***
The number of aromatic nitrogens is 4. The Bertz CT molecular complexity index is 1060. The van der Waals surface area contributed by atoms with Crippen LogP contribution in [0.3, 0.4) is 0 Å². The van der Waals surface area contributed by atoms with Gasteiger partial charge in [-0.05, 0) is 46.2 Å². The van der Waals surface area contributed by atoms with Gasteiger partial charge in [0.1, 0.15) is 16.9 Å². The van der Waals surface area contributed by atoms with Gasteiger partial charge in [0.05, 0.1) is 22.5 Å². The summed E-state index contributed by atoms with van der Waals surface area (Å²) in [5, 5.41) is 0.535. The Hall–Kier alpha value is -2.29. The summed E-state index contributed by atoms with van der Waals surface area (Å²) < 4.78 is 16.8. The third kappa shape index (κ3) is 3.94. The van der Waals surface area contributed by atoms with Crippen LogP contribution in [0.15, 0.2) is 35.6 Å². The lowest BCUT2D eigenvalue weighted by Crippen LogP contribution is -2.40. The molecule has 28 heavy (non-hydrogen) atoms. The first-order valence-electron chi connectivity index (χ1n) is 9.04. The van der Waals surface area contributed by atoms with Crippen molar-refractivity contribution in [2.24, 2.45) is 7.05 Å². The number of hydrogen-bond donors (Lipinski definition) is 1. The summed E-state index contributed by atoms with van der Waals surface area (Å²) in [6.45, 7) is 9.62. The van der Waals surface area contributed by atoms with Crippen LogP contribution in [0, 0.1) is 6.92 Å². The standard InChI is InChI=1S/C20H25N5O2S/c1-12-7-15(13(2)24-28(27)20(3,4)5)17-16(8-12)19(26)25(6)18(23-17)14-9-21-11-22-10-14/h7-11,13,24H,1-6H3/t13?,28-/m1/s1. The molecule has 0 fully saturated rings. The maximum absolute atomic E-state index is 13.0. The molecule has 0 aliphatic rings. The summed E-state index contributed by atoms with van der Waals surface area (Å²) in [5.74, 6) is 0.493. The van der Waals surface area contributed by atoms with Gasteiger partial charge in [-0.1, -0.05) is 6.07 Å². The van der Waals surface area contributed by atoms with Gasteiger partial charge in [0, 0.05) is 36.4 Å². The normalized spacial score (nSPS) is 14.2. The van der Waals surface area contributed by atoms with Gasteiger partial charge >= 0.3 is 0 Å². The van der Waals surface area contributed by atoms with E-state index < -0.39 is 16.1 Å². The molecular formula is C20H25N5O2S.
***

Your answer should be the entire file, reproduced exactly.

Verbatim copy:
The number of aromatic nitrogens is 4. The Bertz CT molecular complexity index is 1060. The van der Waals surface area contributed by atoms with Crippen LogP contribution in [0.3, 0.4) is 0 Å². The van der Waals surface area contributed by atoms with Gasteiger partial charge in [-0.05, 0) is 46.2 Å². The van der Waals surface area contributed by atoms with Gasteiger partial charge in [0.1, 0.15) is 16.9 Å². The van der Waals surface area contributed by atoms with Gasteiger partial charge in [0.05, 0.1) is 22.5 Å². The summed E-state index contributed by atoms with van der Waals surface area (Å²) in [5, 5.41) is 0.535. The Hall–Kier alpha value is -2.29. The summed E-state index contributed by atoms with van der Waals surface area (Å²) < 4.78 is 16.8. The third kappa shape index (κ3) is 3.94. The van der Waals surface area contributed by atoms with Crippen LogP contribution in [0.15, 0.2) is 35.6 Å². The lowest BCUT2D eigenvalue weighted by Crippen LogP contribution is -2.40. The molecule has 28 heavy (non-hydrogen) atoms. The first-order valence-electron chi connectivity index (χ1n) is 9.04. The van der Waals surface area contributed by atoms with Crippen molar-refractivity contribution in [2.24, 2.45) is 7.05 Å². The number of hydrogen-bond donors (Lipinski definition) is 1. The summed E-state index contributed by atoms with van der Waals surface area (Å²) in [6.45, 7) is 9.62. The van der Waals surface area contributed by atoms with Crippen LogP contribution in [0, 0.1) is 6.92 Å². The standard InChI is InChI=1S/C20H25N5O2S/c1-12-7-15(13(2)24-28(27)20(3,4)5)17-16(8-12)19(26)25(6)18(23-17)14-9-21-11-22-10-14/h7-11,13,24H,1-6H3/t13?,28-/m1/s1. The molecule has 0 fully saturated rings. The maximum absolute atomic E-state index is 13.0. The molecule has 0 aliphatic rings. The summed E-state index contributed by atoms with van der Waals surface area (Å²) in [5.74, 6) is 0.493. The van der Waals surface area contributed by atoms with Gasteiger partial charge in [-0.1, -0.05) is 6.07 Å². The van der Waals surface area contributed by atoms with Gasteiger partial charge in [0, 0.05) is 36.4 Å². The normalized spacial score (nSPS) is 14.2. The van der Waals surface area contributed by atoms with Gasteiger partial charge >= 0.3 is 0 Å². The van der Waals surface area contributed by atoms with E-state index < -0.39 is 16.1 Å². The molecular formula is C20H25N5O2S.